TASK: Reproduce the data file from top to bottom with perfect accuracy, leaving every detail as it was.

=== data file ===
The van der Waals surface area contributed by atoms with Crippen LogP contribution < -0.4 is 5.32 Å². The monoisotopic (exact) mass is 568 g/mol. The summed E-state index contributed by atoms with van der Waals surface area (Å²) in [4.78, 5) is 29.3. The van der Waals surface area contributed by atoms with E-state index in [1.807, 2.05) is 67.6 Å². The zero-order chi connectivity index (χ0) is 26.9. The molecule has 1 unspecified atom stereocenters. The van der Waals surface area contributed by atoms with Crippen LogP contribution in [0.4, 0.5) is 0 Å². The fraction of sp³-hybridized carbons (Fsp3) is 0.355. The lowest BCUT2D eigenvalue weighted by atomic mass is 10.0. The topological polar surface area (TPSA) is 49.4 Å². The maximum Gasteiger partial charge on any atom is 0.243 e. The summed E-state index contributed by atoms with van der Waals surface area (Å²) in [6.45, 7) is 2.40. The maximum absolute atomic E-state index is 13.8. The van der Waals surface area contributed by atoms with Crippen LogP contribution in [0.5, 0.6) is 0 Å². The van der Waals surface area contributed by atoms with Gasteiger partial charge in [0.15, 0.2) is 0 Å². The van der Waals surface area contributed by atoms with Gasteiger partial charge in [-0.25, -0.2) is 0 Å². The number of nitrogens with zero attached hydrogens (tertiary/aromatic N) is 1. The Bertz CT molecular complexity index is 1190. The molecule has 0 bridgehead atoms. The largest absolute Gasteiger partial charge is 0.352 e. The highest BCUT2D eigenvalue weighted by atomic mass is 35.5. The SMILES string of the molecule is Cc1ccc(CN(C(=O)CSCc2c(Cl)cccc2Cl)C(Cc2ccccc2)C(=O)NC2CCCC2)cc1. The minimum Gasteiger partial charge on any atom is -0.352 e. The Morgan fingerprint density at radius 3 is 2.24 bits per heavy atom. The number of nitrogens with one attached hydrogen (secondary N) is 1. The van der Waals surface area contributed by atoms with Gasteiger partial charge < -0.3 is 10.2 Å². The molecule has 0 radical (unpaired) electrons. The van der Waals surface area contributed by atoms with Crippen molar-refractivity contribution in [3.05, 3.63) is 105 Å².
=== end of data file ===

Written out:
The van der Waals surface area contributed by atoms with Crippen LogP contribution < -0.4 is 5.32 Å². The monoisotopic (exact) mass is 568 g/mol. The summed E-state index contributed by atoms with van der Waals surface area (Å²) in [4.78, 5) is 29.3. The van der Waals surface area contributed by atoms with E-state index in [1.807, 2.05) is 67.6 Å². The zero-order chi connectivity index (χ0) is 26.9. The molecule has 1 unspecified atom stereocenters. The van der Waals surface area contributed by atoms with Crippen LogP contribution in [0.4, 0.5) is 0 Å². The fraction of sp³-hybridized carbons (Fsp3) is 0.355. The lowest BCUT2D eigenvalue weighted by atomic mass is 10.0. The topological polar surface area (TPSA) is 49.4 Å². The maximum Gasteiger partial charge on any atom is 0.243 e. The summed E-state index contributed by atoms with van der Waals surface area (Å²) in [6.45, 7) is 2.40. The maximum absolute atomic E-state index is 13.8. The van der Waals surface area contributed by atoms with Crippen LogP contribution in [0.5, 0.6) is 0 Å². The van der Waals surface area contributed by atoms with Gasteiger partial charge in [0.15, 0.2) is 0 Å². The van der Waals surface area contributed by atoms with Gasteiger partial charge in [-0.25, -0.2) is 0 Å². The number of nitrogens with zero attached hydrogens (tertiary/aromatic N) is 1. The Bertz CT molecular complexity index is 1190. The molecule has 0 bridgehead atoms. The largest absolute Gasteiger partial charge is 0.352 e. The highest BCUT2D eigenvalue weighted by atomic mass is 35.5. The SMILES string of the molecule is Cc1ccc(CN(C(=O)CSCc2c(Cl)cccc2Cl)C(Cc2ccccc2)C(=O)NC2CCCC2)cc1. The minimum Gasteiger partial charge on any atom is -0.352 e. The Morgan fingerprint density at radius 3 is 2.24 bits per heavy atom. The number of nitrogens with one attached hydrogen (secondary N) is 1. The van der Waals surface area contributed by atoms with Gasteiger partial charge < -0.3 is 10.2 Å². The molecule has 0 radical (unpaired) electrons. The van der Waals surface area contributed by atoms with Crippen molar-refractivity contribution in [3.05, 3.63) is 105 Å².